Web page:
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Semi-Column: Ishant not consistent enough

While Ishant’s bouncers did more harm than good, Wagner used it as a surprise weapon — Shikhar Dhawan’s dismissal a case in example.

Auckland |
February 10, 2014 4:04:37 am

Much was spoken about Ishant Sharma’s six-wicket haul in the first innings, the first time he had reached the milestone since July 2011. In all the excitement, Neil Wagner’s eight-wicket match haul seemed to have passed under the radar.

Ishant averaged 18 runs per wicket (9 for 162) over the game, but Wagner got each of his eight wickets for a more impressive 15.7 runs. The difference was that Wagner remained a threat through the match while Sharma was good in bursts, especially in the second half of the game. The difference in the first innings scores proved decisive in the match.

While the 27-year-old South African born Wagner and the 25-year-old Sharma bowl at much the same pace, there seems to be a gulf in terms of their consistency. Both were used by their captains as first change, and the plan for Ishant and Wagner was to plug the flow of runs and exploit the pressure that had already been building.

In the first innings, Ishant started well, without having a boundary scored off his first seven overs, picking two wickets. Once Kane Williamson and Brendon McCullum settled down, Sharma’s radar went haywire. His next three overs had four boundaries, bowling too short and wide. He returned after a break, sending down four overs for just four runs, again keeping it straight.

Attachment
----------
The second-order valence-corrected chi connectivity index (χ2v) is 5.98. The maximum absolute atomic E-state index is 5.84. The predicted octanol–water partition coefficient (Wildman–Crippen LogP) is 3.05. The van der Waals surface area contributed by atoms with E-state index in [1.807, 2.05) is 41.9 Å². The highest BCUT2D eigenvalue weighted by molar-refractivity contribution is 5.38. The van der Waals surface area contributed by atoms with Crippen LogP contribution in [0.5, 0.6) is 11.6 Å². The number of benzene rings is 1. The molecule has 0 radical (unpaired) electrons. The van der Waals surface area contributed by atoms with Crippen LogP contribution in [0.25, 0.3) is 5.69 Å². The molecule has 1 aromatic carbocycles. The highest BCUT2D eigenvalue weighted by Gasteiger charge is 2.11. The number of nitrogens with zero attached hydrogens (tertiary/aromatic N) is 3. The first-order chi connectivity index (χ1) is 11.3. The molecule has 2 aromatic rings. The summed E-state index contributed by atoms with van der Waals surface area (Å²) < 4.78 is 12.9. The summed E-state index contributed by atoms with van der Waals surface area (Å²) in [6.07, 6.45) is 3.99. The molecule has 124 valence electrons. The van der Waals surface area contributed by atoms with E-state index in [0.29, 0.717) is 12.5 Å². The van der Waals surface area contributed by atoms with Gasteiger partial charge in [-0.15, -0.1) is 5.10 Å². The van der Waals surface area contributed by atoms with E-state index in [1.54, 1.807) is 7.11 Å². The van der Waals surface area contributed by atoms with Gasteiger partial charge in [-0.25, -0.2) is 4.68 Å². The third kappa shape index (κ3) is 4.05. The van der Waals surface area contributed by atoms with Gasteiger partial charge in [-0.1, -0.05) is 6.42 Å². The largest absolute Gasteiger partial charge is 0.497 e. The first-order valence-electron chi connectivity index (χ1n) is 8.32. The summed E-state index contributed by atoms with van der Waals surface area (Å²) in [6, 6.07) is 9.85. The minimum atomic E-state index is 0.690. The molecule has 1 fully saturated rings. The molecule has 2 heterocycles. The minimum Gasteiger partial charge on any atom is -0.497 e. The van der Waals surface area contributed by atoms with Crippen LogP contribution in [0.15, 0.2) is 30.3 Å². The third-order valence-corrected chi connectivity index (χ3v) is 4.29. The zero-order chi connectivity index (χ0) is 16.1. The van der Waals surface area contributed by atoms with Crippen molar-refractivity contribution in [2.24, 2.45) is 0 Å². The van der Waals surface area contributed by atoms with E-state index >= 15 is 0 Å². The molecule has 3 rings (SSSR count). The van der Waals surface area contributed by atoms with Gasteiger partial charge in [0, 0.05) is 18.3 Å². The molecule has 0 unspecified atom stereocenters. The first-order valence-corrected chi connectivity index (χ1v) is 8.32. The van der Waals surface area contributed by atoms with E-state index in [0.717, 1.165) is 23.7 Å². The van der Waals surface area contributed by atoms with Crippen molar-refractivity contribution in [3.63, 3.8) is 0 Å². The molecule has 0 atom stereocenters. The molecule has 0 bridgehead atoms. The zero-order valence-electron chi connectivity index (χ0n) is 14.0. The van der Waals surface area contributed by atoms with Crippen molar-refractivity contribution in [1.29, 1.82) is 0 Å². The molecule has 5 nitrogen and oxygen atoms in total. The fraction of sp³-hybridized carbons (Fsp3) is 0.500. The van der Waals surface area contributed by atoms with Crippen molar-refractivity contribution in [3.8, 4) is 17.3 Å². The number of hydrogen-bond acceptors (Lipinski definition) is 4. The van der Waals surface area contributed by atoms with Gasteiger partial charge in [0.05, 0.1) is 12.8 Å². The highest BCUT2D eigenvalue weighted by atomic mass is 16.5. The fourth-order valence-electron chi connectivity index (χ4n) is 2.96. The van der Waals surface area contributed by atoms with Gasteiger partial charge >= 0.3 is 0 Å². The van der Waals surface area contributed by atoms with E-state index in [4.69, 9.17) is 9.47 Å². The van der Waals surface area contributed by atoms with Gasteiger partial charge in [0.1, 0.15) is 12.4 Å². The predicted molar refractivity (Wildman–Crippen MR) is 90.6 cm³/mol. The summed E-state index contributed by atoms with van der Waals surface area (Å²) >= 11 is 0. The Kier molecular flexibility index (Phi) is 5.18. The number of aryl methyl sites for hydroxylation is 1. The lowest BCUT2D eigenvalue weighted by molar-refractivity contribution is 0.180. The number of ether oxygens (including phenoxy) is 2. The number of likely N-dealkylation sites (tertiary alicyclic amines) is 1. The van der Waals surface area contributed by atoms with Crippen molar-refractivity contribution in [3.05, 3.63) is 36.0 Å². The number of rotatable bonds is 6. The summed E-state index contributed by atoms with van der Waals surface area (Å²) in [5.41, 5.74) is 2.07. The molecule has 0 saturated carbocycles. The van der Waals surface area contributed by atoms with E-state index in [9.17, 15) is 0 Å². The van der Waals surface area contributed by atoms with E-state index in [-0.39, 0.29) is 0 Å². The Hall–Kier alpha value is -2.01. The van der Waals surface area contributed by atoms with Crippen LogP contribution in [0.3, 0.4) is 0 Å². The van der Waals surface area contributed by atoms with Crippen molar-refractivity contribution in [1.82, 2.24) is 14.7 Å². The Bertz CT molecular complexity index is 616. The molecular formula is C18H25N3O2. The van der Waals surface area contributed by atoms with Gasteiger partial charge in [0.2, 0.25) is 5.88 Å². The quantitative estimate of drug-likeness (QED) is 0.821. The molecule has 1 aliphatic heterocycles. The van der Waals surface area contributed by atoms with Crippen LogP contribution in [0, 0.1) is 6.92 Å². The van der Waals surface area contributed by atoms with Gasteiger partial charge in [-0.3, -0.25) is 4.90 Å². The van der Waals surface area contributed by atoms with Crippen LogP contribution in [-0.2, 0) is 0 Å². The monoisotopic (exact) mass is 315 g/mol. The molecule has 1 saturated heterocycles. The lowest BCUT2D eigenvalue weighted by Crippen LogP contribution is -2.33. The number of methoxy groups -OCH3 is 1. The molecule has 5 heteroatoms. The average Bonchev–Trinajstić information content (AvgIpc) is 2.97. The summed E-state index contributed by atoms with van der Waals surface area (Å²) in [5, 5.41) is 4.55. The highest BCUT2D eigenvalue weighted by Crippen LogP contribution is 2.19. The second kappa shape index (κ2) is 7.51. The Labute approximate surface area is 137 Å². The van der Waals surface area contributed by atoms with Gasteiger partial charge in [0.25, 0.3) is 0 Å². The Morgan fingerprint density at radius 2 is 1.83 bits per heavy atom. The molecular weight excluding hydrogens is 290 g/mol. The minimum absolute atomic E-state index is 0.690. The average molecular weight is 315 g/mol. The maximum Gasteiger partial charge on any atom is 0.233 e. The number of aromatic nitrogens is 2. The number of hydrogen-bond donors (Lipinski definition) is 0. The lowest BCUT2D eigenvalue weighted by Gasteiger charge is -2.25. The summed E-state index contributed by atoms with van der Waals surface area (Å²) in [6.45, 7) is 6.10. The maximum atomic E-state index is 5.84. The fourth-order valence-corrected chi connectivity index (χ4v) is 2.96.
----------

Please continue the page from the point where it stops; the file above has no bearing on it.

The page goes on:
Ishant’s third spell was where he really let the advantage slip. A succession of weak, mis-directed bouncers ensured easy pickings for the New Zealand batsmen. He conceded 18 boundaries and three sixes in his 33.4 overs, with 40 percent of the boundaries coming via the gentle short balls that he served up.

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Wagner, by contrast, exhibited painstaking discipline. Often bowling to a six-three field, the 27-year-old stuck to a line just outside off, using his natural out-swinger to trouble the batsmen. Bowling to similar fields, Ishant conceded 70 runs on the on-side. Wagner gave just 19.

While Ishant’s much maligned bouncers did more harm than good, Wagner used it as a surprise weapon — Shikhar Dhawan’s dismissal a case in example.

Importantly, while Ishant continued to leak runs at the rate of four an over in the first innings, Wagner combined well with his pacers to plug the scoring. His eight maidens allowed pressure to be built up, which helped Trent Boult and Tim Southee too.

(Chinmay is staff reporter based in Pune)

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